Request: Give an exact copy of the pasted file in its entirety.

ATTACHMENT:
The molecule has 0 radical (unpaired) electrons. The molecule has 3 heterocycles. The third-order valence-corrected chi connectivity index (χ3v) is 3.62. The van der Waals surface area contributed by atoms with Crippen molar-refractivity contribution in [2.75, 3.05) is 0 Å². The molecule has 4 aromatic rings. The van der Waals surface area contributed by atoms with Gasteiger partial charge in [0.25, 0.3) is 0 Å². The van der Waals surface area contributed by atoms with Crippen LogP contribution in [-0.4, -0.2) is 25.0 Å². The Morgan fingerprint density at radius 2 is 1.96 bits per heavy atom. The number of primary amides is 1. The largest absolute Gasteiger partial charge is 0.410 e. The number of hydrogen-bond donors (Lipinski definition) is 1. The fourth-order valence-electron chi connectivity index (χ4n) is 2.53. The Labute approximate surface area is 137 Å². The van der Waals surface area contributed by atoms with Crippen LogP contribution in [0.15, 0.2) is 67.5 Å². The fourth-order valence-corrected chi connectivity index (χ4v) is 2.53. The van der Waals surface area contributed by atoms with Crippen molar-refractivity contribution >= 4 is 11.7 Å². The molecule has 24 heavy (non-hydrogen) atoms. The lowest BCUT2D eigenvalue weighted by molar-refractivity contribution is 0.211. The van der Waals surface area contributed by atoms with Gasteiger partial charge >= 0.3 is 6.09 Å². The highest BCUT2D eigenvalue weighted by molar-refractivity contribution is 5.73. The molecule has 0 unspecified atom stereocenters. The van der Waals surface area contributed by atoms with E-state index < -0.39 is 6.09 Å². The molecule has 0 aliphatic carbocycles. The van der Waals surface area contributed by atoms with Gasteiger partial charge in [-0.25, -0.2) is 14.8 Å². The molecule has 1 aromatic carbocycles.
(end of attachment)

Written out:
The molecule has 0 radical (unpaired) electrons. The molecule has 3 heterocycles. The third-order valence-corrected chi connectivity index (χ3v) is 3.62. The van der Waals surface area contributed by atoms with Crippen molar-refractivity contribution in [2.75, 3.05) is 0 Å². The molecule has 4 aromatic rings. The van der Waals surface area contributed by atoms with Gasteiger partial charge in [0.25, 0.3) is 0 Å². The van der Waals surface area contributed by atoms with Crippen LogP contribution in [-0.4, -0.2) is 25.0 Å². The Morgan fingerprint density at radius 2 is 1.96 bits per heavy atom. The number of primary amides is 1. The largest absolute Gasteiger partial charge is 0.410 e. The number of hydrogen-bond donors (Lipinski definition) is 1. The fourth-order valence-electron chi connectivity index (χ4n) is 2.53. The Labute approximate surface area is 137 Å². The van der Waals surface area contributed by atoms with Crippen LogP contribution in [0.15, 0.2) is 67.5 Å². The fourth-order valence-corrected chi connectivity index (χ4v) is 2.53. The van der Waals surface area contributed by atoms with Crippen molar-refractivity contribution >= 4 is 11.7 Å². The molecule has 24 heavy (non-hydrogen) atoms. The lowest BCUT2D eigenvalue weighted by molar-refractivity contribution is 0.211. The van der Waals surface area contributed by atoms with Gasteiger partial charge >= 0.3 is 6.09 Å². The highest BCUT2D eigenvalue weighted by molar-refractivity contribution is 5.73. The molecule has 0 unspecified atom stereocenters. The van der Waals surface area contributed by atoms with E-state index < -0.39 is 6.09 Å². The molecule has 0 aliphatic carbocycles. The van der Waals surface area contributed by atoms with Gasteiger partial charge in [-0.25, -0.2) is 14.8 Å². The molecule has 1 aromatic carbocycles.